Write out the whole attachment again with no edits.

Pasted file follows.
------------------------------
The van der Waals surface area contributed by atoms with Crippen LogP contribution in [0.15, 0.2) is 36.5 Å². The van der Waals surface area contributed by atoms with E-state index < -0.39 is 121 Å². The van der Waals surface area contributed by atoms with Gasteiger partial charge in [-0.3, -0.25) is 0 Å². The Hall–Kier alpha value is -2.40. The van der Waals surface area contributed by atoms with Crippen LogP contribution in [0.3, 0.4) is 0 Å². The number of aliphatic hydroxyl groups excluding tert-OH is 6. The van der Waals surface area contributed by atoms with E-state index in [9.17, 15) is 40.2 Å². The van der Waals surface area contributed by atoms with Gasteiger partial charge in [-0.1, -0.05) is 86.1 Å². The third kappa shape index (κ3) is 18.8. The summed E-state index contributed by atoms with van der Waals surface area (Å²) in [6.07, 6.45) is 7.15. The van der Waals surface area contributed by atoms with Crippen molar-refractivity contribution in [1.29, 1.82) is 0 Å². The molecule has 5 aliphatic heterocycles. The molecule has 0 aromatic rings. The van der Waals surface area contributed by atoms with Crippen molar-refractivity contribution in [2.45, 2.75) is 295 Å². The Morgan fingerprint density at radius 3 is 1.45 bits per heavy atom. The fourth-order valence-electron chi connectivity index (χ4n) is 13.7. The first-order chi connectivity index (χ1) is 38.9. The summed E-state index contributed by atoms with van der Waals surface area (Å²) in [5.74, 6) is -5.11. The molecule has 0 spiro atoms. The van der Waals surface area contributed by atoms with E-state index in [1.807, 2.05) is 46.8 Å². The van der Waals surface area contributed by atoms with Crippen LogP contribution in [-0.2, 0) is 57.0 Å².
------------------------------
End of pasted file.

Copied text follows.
The van der Waals surface area contributed by atoms with Crippen LogP contribution in [0.15, 0.2) is 36.5 Å². The van der Waals surface area contributed by atoms with E-state index < -0.39 is 121 Å². The van der Waals surface area contributed by atoms with Gasteiger partial charge in [-0.3, -0.25) is 0 Å². The Hall–Kier alpha value is -2.40. The van der Waals surface area contributed by atoms with Crippen LogP contribution in [0.3, 0.4) is 0 Å². The number of aliphatic hydroxyl groups excluding tert-OH is 6. The van der Waals surface area contributed by atoms with E-state index in [9.17, 15) is 40.2 Å². The van der Waals surface area contributed by atoms with Gasteiger partial charge in [-0.1, -0.05) is 86.1 Å². The third kappa shape index (κ3) is 18.8. The summed E-state index contributed by atoms with van der Waals surface area (Å²) in [6.07, 6.45) is 7.15. The van der Waals surface area contributed by atoms with Crippen molar-refractivity contribution in [1.29, 1.82) is 0 Å². The molecule has 5 aliphatic heterocycles. The molecule has 0 aromatic rings. The van der Waals surface area contributed by atoms with Crippen molar-refractivity contribution in [2.45, 2.75) is 295 Å². The Morgan fingerprint density at radius 3 is 1.45 bits per heavy atom. The fourth-order valence-electron chi connectivity index (χ4n) is 13.7. The first-order chi connectivity index (χ1) is 38.9. The summed E-state index contributed by atoms with van der Waals surface area (Å²) in [5.74, 6) is -5.11. The molecule has 0 spiro atoms. The van der Waals surface area contributed by atoms with E-state index in [1.807, 2.05) is 46.8 Å². The van der Waals surface area contributed by atoms with Crippen LogP contribution in [-0.2, 0) is 57.0 Å².